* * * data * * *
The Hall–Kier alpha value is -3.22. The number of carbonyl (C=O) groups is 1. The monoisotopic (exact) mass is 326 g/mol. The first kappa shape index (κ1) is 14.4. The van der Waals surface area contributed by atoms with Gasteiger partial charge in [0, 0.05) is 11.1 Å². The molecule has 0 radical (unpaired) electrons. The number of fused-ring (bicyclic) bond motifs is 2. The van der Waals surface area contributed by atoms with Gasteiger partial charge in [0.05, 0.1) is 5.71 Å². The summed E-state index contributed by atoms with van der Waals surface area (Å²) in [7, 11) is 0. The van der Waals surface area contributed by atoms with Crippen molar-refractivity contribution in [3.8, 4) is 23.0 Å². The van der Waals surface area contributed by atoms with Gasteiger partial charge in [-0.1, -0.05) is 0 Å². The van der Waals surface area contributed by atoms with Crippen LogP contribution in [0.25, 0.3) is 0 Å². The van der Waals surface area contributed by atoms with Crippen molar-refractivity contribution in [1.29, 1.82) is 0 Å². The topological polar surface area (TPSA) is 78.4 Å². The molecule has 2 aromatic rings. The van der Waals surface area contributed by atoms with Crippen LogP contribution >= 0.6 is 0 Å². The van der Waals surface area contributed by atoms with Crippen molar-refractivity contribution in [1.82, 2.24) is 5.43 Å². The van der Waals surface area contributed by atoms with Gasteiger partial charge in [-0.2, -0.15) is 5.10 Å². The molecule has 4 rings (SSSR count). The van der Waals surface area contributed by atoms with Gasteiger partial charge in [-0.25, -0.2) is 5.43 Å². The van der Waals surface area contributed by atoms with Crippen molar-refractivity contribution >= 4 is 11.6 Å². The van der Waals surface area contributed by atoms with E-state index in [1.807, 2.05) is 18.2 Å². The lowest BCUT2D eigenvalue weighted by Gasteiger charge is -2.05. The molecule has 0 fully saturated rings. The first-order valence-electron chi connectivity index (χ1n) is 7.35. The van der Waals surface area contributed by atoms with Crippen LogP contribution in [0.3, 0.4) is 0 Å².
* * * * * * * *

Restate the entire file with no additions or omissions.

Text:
The Hall–Kier alpha value is -3.22. The number of carbonyl (C=O) groups is 1. The monoisotopic (exact) mass is 326 g/mol. The first kappa shape index (κ1) is 14.4. The van der Waals surface area contributed by atoms with Gasteiger partial charge in [0, 0.05) is 11.1 Å². The molecule has 0 radical (unpaired) electrons. The number of fused-ring (bicyclic) bond motifs is 2. The van der Waals surface area contributed by atoms with Gasteiger partial charge in [0.05, 0.1) is 5.71 Å². The summed E-state index contributed by atoms with van der Waals surface area (Å²) in [7, 11) is 0. The van der Waals surface area contributed by atoms with Crippen molar-refractivity contribution in [3.8, 4) is 23.0 Å². The van der Waals surface area contributed by atoms with Gasteiger partial charge in [-0.1, -0.05) is 0 Å². The van der Waals surface area contributed by atoms with Crippen LogP contribution in [0.25, 0.3) is 0 Å². The van der Waals surface area contributed by atoms with Crippen molar-refractivity contribution in [1.29, 1.82) is 0 Å². The topological polar surface area (TPSA) is 78.4 Å². The molecule has 2 aromatic rings. The van der Waals surface area contributed by atoms with Crippen LogP contribution >= 0.6 is 0 Å². The van der Waals surface area contributed by atoms with Crippen molar-refractivity contribution in [1.82, 2.24) is 5.43 Å². The van der Waals surface area contributed by atoms with Gasteiger partial charge in [-0.2, -0.15) is 5.10 Å². The molecule has 4 rings (SSSR count). The van der Waals surface area contributed by atoms with Gasteiger partial charge in [-0.25, -0.2) is 5.43 Å². The van der Waals surface area contributed by atoms with Crippen molar-refractivity contribution >= 4 is 11.6 Å². The van der Waals surface area contributed by atoms with E-state index in [1.807, 2.05) is 18.2 Å². The lowest BCUT2D eigenvalue weighted by Gasteiger charge is -2.05. The molecule has 0 fully saturated rings. The first-order valence-electron chi connectivity index (χ1n) is 7.35. The van der Waals surface area contributed by atoms with Crippen LogP contribution in [0.3, 0.4) is 0 Å².